Left to myself, I don't buy stuffed animals. I don't have anything against them, you understand; it's just that a stuffed animal represents a commitment to leave it on some horizontal surface for the indefinite future, and around anyplace I live horizontal surfaces are a rare commodity. The last stuffed animal I bought that wasn't intended as a gift was a small coati plush doll I got from the North American Bear Company about a decade ago, because I like coatis and you can go a decade without seeing another stuffed coati doll, and only once has it attracted any attention in airports.
That's not to say I don't own them, since there's something about my personality which inspires people to give me stuffed animals. The newest acquisition is a stuffed green brontosaurus, gift of the brother that my Dad was out visiting for a week. That is to say, it's a toy Dino, the Sinclair Dinosaur. According to my Dad, this gift was motivated by my alleged explanation to my brother once that Sinclair used to be a gas station chain, which on the East Coast, they were. The last Sinclair station I'm aware of in New Jersey has been rusting and declining since about 1976, and looks it (I think it's been turned into some new gas station with an even sillier name since then, though). But on the west coast, apparently, they're still going strong, and my brother wanted to make some point about that. If I did tell him Sinclair was entirely out of business I don't remember; I would think I'd have pointed out they were just gone from around here. Still, it netted me a stuffed dinosaur.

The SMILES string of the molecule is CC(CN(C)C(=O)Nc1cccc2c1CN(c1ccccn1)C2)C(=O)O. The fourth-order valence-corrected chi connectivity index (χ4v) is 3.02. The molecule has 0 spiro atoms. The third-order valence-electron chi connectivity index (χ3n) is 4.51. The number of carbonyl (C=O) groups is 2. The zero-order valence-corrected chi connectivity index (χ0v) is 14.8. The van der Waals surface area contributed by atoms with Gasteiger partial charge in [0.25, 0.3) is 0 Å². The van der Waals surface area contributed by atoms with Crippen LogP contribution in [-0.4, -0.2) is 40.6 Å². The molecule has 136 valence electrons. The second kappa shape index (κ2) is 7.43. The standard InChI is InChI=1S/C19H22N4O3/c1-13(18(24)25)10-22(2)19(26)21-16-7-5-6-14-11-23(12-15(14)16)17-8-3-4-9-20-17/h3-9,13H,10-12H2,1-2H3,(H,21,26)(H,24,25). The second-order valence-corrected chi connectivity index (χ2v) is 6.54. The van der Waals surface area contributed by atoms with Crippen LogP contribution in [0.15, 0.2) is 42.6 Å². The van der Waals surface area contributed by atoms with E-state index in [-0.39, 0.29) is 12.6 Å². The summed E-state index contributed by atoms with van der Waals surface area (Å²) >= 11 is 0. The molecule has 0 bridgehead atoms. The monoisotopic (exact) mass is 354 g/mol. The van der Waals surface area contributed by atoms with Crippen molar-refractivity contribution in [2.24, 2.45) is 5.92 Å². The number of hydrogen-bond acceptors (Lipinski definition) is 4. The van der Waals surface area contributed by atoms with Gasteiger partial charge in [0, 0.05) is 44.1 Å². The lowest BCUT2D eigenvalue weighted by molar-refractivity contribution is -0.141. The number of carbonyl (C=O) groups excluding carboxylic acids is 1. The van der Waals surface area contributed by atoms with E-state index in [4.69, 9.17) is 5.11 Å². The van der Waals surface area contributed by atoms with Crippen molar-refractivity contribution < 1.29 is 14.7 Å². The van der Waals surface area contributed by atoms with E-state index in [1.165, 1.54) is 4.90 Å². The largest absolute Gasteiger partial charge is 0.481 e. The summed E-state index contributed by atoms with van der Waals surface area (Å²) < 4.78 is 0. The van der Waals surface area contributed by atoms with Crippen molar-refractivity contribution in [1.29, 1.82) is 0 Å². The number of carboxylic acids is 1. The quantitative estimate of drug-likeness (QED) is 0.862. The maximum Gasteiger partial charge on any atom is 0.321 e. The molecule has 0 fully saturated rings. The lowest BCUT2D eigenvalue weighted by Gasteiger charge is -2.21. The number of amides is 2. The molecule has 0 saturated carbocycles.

It's a nice enough Dino, and right now it's sitting on top of a box of Harold Lloyd DVDs because there's not enough horizontal surfaces. It also set off about half a day of the jingle/music cue for the sponsors of the old-time radio ironic-twist drama The Whistler (who knows many things) going in my head on nonstop loop, until I remembered that sponsor was Signal Gasoline, not Sinclair Gasoline. (The jingle, such as it was, was just a whistle-accompanied arpeggio spelling out S-I-G-N-A-L, making it a mystery how S-I-N-C-L-A-I-R could be fit to the same rhythm in my twisted head.) Now that I have that straightened out the jingle is out of my head, mercifully.
Trivia: The Greenwich observatory clock was recorded in 1850 as managing a deviation of about 0.149 seconds per day. Source: A History of Mechanical Inventions, Abbott Payson Usher.
Currently Reading: Sol's Children, Edited by Jean Rabe, Martin H Greenberg. In one story, on a race to fly by the nine planets in nine days, the navigator mentions the risk on the Pluto encounter, since the orbit of Pluto and Charon is so unpredictable they can't be sure they won't fly into one of them. This is the sort of thing that gets books thrown at walls.